In a news article recently I read that there is a small group of monks there who try to introduce Croatian Orthodox Church. Such a church was established during Second World War, and was even recognized by several other Orthodox churches, but disembodied after the War.
Each of the Churches has its own flag, which is often quite similar to the national flag. Serbian Orthodox Church would use the well-known Serb tricolour charged with the Serbian cross. I much doubt that there is a common flag, and if it is it would be the flag of the patriarchate of Constantinople. Double-headed eagle would not surprise me, but also there is possibility of "quartered St. George's and Serbian crosses" to represent the Byzantine "overlordship".
Zeljko Heimer, 16 November 1998
Ships sailing around the coast of mount Athos fly both the Greek flag and the flag of the Greek Orthodox Church.
Ships sailing from Ouranopoulos to the harbour of the Monk's Republic fly only the flag of the Greek Orthodox Church.
Thomas Becker, 20 May 2002
Meteora is an area with huge cliffs. It is located west of Larissa
in Central Greece (Thessaly) near the town of Calambaka. There are a
number of monasteries of the cliffs and a Bond movie (For Your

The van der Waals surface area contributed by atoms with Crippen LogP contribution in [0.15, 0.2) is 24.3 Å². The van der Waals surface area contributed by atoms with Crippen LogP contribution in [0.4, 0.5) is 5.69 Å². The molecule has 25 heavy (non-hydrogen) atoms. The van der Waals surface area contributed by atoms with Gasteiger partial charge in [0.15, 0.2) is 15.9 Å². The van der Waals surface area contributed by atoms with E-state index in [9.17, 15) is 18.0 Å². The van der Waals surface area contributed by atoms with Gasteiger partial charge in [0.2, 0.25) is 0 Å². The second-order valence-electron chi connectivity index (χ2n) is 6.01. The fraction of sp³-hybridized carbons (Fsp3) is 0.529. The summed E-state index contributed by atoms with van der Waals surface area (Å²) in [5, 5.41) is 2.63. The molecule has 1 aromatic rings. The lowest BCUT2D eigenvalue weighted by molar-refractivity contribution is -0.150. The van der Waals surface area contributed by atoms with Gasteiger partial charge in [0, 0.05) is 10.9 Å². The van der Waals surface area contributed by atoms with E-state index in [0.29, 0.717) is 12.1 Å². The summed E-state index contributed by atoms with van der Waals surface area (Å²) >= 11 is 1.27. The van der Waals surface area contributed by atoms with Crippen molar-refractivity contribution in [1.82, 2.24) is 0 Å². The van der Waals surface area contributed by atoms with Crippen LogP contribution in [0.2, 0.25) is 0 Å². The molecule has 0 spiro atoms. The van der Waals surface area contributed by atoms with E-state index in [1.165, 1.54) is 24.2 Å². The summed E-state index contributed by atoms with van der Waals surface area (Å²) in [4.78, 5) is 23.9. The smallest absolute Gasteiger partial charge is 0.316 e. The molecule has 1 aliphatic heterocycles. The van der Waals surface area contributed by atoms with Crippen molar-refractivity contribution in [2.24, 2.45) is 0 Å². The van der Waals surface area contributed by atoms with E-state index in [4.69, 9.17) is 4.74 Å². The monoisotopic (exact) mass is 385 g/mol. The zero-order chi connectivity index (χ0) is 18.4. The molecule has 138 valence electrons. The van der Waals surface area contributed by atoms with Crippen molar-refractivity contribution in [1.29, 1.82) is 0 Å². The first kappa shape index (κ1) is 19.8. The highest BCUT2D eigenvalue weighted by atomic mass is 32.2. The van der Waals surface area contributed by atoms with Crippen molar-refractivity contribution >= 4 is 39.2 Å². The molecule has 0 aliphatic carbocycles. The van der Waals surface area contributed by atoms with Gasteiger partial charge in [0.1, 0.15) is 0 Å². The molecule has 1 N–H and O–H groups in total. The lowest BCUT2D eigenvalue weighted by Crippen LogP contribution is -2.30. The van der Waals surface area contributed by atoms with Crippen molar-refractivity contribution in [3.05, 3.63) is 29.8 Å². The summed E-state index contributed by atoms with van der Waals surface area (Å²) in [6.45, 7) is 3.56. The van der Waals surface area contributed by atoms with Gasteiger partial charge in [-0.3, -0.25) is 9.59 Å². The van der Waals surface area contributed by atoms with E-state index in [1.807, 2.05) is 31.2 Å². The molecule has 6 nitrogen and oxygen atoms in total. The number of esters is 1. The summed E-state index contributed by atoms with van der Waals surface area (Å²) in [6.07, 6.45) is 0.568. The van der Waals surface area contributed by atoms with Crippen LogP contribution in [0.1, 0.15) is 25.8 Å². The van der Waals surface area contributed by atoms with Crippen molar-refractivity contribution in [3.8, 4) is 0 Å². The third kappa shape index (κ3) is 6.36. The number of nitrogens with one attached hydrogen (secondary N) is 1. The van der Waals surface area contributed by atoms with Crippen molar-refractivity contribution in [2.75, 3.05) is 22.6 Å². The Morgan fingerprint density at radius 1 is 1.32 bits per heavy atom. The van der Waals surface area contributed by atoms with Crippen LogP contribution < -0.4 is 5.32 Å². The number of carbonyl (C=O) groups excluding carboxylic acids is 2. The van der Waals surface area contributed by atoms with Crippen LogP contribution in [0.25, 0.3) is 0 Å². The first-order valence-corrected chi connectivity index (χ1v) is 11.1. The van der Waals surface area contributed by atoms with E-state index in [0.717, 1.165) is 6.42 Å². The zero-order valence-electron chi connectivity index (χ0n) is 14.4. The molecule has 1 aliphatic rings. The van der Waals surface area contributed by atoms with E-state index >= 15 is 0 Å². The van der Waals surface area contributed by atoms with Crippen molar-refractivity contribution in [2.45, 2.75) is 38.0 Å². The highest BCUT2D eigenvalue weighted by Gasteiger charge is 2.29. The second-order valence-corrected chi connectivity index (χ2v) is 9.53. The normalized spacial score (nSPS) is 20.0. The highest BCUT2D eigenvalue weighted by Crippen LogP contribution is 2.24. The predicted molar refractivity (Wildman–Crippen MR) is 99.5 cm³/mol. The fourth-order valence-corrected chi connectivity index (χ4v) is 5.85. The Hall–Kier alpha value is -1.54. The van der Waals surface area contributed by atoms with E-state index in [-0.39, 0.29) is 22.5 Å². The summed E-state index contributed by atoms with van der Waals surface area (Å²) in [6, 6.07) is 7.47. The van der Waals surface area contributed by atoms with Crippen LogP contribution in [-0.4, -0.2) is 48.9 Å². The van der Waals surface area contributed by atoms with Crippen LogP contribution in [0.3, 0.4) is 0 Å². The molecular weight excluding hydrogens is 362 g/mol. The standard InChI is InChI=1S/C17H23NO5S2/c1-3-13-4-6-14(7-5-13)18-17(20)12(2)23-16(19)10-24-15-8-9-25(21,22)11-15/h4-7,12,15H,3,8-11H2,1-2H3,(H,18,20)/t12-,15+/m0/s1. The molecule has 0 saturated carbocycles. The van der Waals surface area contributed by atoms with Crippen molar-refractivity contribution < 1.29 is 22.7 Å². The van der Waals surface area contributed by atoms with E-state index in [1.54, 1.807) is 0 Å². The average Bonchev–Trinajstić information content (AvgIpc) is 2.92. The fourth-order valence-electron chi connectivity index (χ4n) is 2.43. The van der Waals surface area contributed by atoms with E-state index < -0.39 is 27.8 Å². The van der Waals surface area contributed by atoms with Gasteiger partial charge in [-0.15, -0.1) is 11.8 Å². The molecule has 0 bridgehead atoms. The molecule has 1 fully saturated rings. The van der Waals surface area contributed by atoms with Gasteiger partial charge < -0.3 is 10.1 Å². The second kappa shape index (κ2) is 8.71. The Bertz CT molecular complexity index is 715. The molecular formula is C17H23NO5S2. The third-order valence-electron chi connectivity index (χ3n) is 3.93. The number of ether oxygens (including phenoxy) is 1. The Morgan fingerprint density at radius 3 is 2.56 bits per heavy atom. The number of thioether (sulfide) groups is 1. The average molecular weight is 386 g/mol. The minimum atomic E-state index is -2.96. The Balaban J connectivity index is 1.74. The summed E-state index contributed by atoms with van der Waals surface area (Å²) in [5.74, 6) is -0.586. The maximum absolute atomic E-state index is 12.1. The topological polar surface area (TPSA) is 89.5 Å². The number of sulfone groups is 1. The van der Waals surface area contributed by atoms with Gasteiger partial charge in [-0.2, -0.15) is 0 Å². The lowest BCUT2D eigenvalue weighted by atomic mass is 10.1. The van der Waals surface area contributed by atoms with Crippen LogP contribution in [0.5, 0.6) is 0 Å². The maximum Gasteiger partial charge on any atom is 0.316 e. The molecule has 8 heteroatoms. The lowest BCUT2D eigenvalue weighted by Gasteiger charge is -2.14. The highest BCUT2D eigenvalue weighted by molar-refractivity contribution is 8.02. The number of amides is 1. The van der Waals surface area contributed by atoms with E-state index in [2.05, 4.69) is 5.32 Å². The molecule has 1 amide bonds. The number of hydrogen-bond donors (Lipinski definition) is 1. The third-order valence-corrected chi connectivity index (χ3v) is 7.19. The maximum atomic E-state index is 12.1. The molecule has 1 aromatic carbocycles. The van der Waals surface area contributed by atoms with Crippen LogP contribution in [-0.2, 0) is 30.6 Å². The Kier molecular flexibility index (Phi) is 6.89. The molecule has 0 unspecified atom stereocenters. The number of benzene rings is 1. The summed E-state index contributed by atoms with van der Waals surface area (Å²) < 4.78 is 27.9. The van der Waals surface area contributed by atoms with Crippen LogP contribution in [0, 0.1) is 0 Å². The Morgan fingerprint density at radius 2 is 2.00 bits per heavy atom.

Eyes Only, 1981 I believe) was shot there in part.
It is not even an autonomous area (like Mount Athos) but simply a "specially protected area" although most people are not quite sure what this means, since it's a recent invention.
There is no flag for the area, as there is no flag for any area of Greece.
Yannis Natsinas, 13 September 1999
by António Martins
A number of Greek Orthodox institutions in Middle East fly a white flag in what looked like 3:4 proportions with a wide red cross and on the center a monogram of the Greek letters tau and phi in yellow. This same monogram appears carved in stone on properties (churches, monasteries, schools) belonging to the Greek Orthodox Patriarchate of Jerusalem. According to Stephen C. Doyle's Pilgrim's New Guide to the Holy Land the monogram represents the Greek word taphos, meaning "tomb" or "sepulcher."
It is possible that it is actually the flag of the "Brotherhood of the Sepulcher," a monastic organization under the Patriarchate charged with the custody of Greek Orthodox properties in the Holy Land. That would explain the monogram.
by António Martins
I saw the flag not only in Jerusalem but flying above a Greek
Orthodox boys' school in Madaba, Jordan.
In one case, the colors were reversed (red flag with white cross and red monogram). At a number of these sites, the Greek national flag was also flying.
Joseph McMillan, 27 April 2000